Need to update the email address of a Facebook Friend? It’s easy.


Hello Cyberwonks, wherever you are–

Portland has shut down as four inches of snow has arrived, making the place a snow holiday. Eat your heart out, Minneapolis. While I wait for the sun, what better time to update all  my email contacts –who are also Facebook friends? I don’t know if you have this problem, but my email server can’t handle this much intimacy. My Hotmail account won’t let me delete old email addresses that are connected to facebook accounts. It slams the old email address in the ‘send to’ box every time I email someone. even if I list the new email address in the address book. I’ve got to open ‘properties’ on the ‘send-to’ listing, remember what the old email addresses was and manually select the updated email address. The old email address just  won’t go away. Major hassle screw up, especially with email friends who change ISP’s or break out a new email address to stay one step ahead of Spam-Jam.

So…. today, I updated as many contacts as I could find that had this problem, as witnessed by this email I sent to Evans:

Email Evans,
OK, I think I solved the problem. Here’s what I did. Really nothing to it. Eight easy steps to fluid email communication. (1) First, I wrote down all of Rachel’s new contact info and (2) unfriended her on facebook, then I (3) deleted all her contact info from my email server, (4) signed out of my email server (5) after writing down my password, (6) restarted my computer, and then  (7) relisted all of Rachel’s contact info in my email address book –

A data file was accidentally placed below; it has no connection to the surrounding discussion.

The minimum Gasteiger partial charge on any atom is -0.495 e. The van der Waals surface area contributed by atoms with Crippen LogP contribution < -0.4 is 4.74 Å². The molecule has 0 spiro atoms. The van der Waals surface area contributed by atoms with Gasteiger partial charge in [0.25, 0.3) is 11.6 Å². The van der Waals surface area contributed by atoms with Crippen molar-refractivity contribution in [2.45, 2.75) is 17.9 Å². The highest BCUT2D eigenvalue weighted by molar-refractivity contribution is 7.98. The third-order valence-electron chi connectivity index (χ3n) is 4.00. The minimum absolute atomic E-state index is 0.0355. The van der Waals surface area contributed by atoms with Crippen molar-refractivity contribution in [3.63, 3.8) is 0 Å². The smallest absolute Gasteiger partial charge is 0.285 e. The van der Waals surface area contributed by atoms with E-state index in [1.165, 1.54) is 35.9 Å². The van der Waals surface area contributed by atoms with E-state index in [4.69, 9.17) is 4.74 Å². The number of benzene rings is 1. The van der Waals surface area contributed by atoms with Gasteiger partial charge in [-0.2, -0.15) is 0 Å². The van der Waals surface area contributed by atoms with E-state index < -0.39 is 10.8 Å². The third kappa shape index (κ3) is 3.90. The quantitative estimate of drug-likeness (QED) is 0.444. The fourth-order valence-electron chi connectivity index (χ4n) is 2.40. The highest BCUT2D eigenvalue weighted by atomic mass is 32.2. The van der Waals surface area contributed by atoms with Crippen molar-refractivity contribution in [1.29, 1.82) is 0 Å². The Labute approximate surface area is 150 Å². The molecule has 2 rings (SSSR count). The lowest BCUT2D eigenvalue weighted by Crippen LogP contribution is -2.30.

Voila! Her old email address from five years ago when she used AOL has finally disappeared. Hurrah. If I knew it was this easy, I would have updated her info long ago.
It appears the problem is solved.

Oh, and then I (8) refriended her facebook. Here’s looking at you, girl!


It’s All About ‘Enough.’ Saying that Last Farewell

elderly people

As this is the season for often lengthy holiday trips and family visits, I’m posting this story:

At an airport I overheard a mother and daughter in their last moments together. They had announced her plane’s departure and standing near the door, she said to her daughter, “I love you, I wish you enough.” She said, “Mom, our life together has been more than enough. Your love is all I ever needed. I wish you enough, too, Mom.” They kissed good-bye and she left. She walked over toward the window where I was seated. Standing there I could see she wanted and needed to cry. I tried not to intrude on her privacy, but she welcomed me in by asking, “Did you ever say good-bye to someone knowing it would be forever?” “Yes, I have,” I replied. Saying that brought back memories I had of expressing my love and appreciation for all my Mom had done for me. Recognizing that her days were limited, I took the time to tell her face to face how much she meant to me. So I knew what this woman was experiencing. “Forgive me for asking, but why is this a forever good-bye?” I asked. “I am old and she lives much too far away. I have challenges ahead and the reality is, her next trip back will be for my funeral, ” she said. “When you were saying good-bye I heard you say, ‘I wish you enough.’ May I ask what that means?” She began to smile. “That’s a wish that has been handed down from other generations. My parents used to say it to everyone.” She paused for a moment and looking up as if trying to remember it in detail, she smiled even more. “When we said ‘I wish you enough,’ we were wanting the other person to have a life filled with enough good things to sustain them,” she continued, and then turning toward me she shared the following as if she were reciting it from memory. “I wish you enough sun to keep your attitude bright. I wish you enough rain to appreciate the sun more. I wish you enough happiness to keep your spirit alive. I wish you enough pain so that the smallest joys in life appear much bigger. I wish you enough gain to satisfy your wanting. I wish you enough loss to appreciate all that you possess. I wish enough “Hello’s” to get you through the final “Good-bye..”

A post from Amanda Morris, K-Love Radio Portland, Oregon.

Merry Christmas, Happy New Year, Auld Lang Syne.

If you enjoyed this story, Ted Magnuson has written The Bouchard Legacy, about a fourth generation family business that changed with the times 1968-1979.

Link to the Bouchard Legacy